I was barely coordinated enough to drag a rake across the grass when my dad introduced me to the chore of yard work. The backyard in Princeton Corners was packed with pine trees, and every couple weeks my sisters and I faced the dreaded task of "picking up sticks." We always protested - we faked sick, feigned exhaustion, and occasionally if it was Sunday we played the devious and manipulative (but in retrospect, pretty funny) God-card on our Jesus-loving father, reminding him that the Lord commands us to rest on the Sabbath and his orders sounded contradictory. I can't believe he put up with us all those years. As we got older the three of us learned to do our work with mostly good attitudes. And when our dad started to trust my sisters with tools like the leaf blower and chainsaw, it even became somewhat enjoyable. Any kid who was subjected to hours of weed pulling, hole-digging, hedge-trimming, and stuffing thorny foliage into brown lawn bags, is bound to learn the classic virtues veiled in light manual labor, getting dirty, and collecting a few scratches and splinters here and there. But aside from anything character building, one of the most valuable lessons I picked up in my amateur landscaping days is how to tell the difference between Toxicodendron radicans and Parthenocissus quinquefolia. That is, poison ivy and Virginia creeper. Both plants are around the same size, have the same coloring, same leaf shape, and grow in the same environments. Poison ivy has three leaves and does horrible things. It makes perfectly good people become puffy, discolored, uncomfortable, and contagious. Virginia Creeper has five leaves and does nothing at all. The problem is the two can look so similar; it's easy to mistake a harmless patch of leaves for a sea of something poisonous.
During those years growing up in Atlanta’s suburbs I lived in a neighborhood with a gaggle of other curious children, some who also had to do yard work, and others whose parents let the pros handle it. Any given day after barreling off the school bus we could be found trolling and trespassing through strangers' back yards, stashing our bikes and backpacks between boxwoods, and setting out on foot to explore, presumably in search of a suitable headquarters for our mischief. Occasionally we came to a rocky creek that we would valiantly ford. Other times we had to jump a rusty fence or crawl through a gap in some scraggy hedges. Few barricades would deter us, and the particularly lionhearted soldiers ended up with a cast - or if they were lucky, crutches - to prove it. But one thing we were always wary of was poison ivy. If you touched it, it was game over, and we simply knew better. We were girl scouts and boy scouts, after all.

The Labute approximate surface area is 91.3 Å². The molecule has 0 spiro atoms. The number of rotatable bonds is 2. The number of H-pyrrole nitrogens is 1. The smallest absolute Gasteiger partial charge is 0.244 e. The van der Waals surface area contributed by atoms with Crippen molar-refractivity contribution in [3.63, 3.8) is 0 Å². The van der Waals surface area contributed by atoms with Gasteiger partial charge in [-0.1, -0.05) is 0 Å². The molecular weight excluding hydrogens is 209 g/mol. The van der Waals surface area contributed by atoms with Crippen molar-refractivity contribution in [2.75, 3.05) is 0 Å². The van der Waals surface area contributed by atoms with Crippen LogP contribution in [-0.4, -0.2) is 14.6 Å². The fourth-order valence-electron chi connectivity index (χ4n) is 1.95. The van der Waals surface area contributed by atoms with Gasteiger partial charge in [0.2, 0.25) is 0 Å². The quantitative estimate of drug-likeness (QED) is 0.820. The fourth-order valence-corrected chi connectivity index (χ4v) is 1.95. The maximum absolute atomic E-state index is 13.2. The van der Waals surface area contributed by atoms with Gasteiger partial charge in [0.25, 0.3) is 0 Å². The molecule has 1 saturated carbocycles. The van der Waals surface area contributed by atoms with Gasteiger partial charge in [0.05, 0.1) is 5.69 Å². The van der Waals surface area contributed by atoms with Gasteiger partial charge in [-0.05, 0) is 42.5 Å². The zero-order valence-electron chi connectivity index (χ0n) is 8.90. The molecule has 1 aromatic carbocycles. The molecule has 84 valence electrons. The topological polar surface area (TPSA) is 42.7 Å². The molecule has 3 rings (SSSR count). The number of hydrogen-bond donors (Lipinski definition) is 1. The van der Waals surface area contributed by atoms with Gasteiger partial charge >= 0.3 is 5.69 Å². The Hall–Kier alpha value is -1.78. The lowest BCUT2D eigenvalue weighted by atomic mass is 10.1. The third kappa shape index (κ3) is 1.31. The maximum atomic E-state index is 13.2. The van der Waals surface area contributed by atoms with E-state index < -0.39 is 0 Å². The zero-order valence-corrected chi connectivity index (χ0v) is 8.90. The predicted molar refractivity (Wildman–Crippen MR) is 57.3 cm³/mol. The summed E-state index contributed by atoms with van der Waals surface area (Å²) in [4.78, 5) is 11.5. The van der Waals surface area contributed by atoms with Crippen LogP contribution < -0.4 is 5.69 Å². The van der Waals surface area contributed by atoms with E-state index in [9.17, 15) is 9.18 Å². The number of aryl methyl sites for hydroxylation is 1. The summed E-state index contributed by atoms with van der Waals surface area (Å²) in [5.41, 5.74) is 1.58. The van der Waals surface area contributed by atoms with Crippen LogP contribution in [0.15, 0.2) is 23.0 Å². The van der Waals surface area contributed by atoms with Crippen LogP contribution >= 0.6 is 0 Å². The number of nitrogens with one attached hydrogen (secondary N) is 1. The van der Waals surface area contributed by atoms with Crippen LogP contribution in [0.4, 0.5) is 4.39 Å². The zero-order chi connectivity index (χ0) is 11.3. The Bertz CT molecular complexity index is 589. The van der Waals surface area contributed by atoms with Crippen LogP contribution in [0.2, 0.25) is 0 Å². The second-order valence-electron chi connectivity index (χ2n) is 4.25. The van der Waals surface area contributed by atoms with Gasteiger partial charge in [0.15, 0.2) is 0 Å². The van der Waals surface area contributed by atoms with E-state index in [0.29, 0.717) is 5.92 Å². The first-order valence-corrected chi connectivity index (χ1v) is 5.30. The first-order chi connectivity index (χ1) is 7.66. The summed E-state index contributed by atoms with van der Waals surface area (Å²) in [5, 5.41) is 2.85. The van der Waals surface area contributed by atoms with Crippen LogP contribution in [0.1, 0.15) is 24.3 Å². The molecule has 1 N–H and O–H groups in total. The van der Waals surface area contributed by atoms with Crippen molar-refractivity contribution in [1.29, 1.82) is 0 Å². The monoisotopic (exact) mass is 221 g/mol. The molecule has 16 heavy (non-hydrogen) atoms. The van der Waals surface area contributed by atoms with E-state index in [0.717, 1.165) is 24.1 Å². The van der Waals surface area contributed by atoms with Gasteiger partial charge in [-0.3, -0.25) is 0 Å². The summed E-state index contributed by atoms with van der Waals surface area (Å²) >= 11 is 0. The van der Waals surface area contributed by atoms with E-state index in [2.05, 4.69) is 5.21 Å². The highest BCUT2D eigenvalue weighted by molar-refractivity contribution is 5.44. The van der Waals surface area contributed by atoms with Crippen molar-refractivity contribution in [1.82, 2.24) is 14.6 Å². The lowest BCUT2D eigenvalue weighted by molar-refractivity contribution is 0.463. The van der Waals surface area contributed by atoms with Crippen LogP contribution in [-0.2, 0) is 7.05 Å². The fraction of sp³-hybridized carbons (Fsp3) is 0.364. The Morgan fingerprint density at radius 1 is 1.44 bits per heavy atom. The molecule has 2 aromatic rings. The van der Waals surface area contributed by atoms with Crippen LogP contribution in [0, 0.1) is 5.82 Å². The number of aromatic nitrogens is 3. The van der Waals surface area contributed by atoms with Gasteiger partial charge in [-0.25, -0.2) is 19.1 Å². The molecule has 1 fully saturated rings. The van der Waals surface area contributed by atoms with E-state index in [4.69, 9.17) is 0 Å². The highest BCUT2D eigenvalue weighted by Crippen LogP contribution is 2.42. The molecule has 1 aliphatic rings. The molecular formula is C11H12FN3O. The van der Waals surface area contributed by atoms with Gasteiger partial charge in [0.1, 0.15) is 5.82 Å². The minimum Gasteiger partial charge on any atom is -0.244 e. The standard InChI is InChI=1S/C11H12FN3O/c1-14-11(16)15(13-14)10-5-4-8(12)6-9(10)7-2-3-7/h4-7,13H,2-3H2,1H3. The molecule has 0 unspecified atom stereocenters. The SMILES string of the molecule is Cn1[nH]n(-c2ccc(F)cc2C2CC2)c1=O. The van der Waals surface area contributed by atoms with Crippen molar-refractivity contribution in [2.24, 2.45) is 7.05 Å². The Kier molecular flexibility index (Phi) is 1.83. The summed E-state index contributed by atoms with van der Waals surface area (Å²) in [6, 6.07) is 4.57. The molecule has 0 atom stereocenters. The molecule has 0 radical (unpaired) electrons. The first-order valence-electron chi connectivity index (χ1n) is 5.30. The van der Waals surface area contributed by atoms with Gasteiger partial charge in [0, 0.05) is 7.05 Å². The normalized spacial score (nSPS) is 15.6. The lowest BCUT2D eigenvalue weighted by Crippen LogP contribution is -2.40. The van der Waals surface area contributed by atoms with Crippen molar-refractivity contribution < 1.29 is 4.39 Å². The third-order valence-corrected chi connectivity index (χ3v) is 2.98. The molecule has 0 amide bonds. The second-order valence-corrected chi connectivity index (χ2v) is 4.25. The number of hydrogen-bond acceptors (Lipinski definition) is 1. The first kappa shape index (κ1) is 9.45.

When we set out to adventure with bright eyes, fast bikes, and low expectations, the world was alive - host to a grand scavenger hunt we got to take part in. The very last thing any of us wanted to stumble upon was a poisonous sprawl lying between where we were and where the next treasure might hide. Traversing a creek only to promptly face a devastating obstruction on the pathway to magic can be absolutely crushing. And while at times, yes, poison ivy spanned too far to navigate and we had to find a new route, there were other times - more frequently than not - when we simply needed to look a little closer at what was impeding our progress and make sure it wasn't just a patch of Virginia creeper playing tricks on us. Having the simple knowledge of this subtle difference could make or break an entire day of exploration. It was the difference between forging on to find an abandoned barn or cluster of magnolia trees (nature's perfect fort, as any southern child knows), and giving up, turning around, and going home to watch Nickelodeon in someone’s dimly lit basement.
Learning to spot the difference between what is truly dangerous versus what is just scary can arguably make or break a life over the course of time. It is the difference between moving forward and backing down; saying yes and saying never mind; growing and recoiling; stepping out in faith and shrinking back in apprehension. It's not to say fear isn’t palpable, indeed it can paralyze and captivate, but fear has no place in our ultimate reality – the Good reality that lasts forever. Fear occasionally helps us avoid real danger, but there are other times - more frequently than not - we let fear sprawl across its boundaries and block us from experiencing a whole lot of goodness, too. Such trickery requires heightened vigilance on our part. We need to make sure we’re looking close enough at the actual matter in front of us to see it for what it truly is, because it just may happen the poison ivy we’re so afraid of is only a patch of Virginia creeper.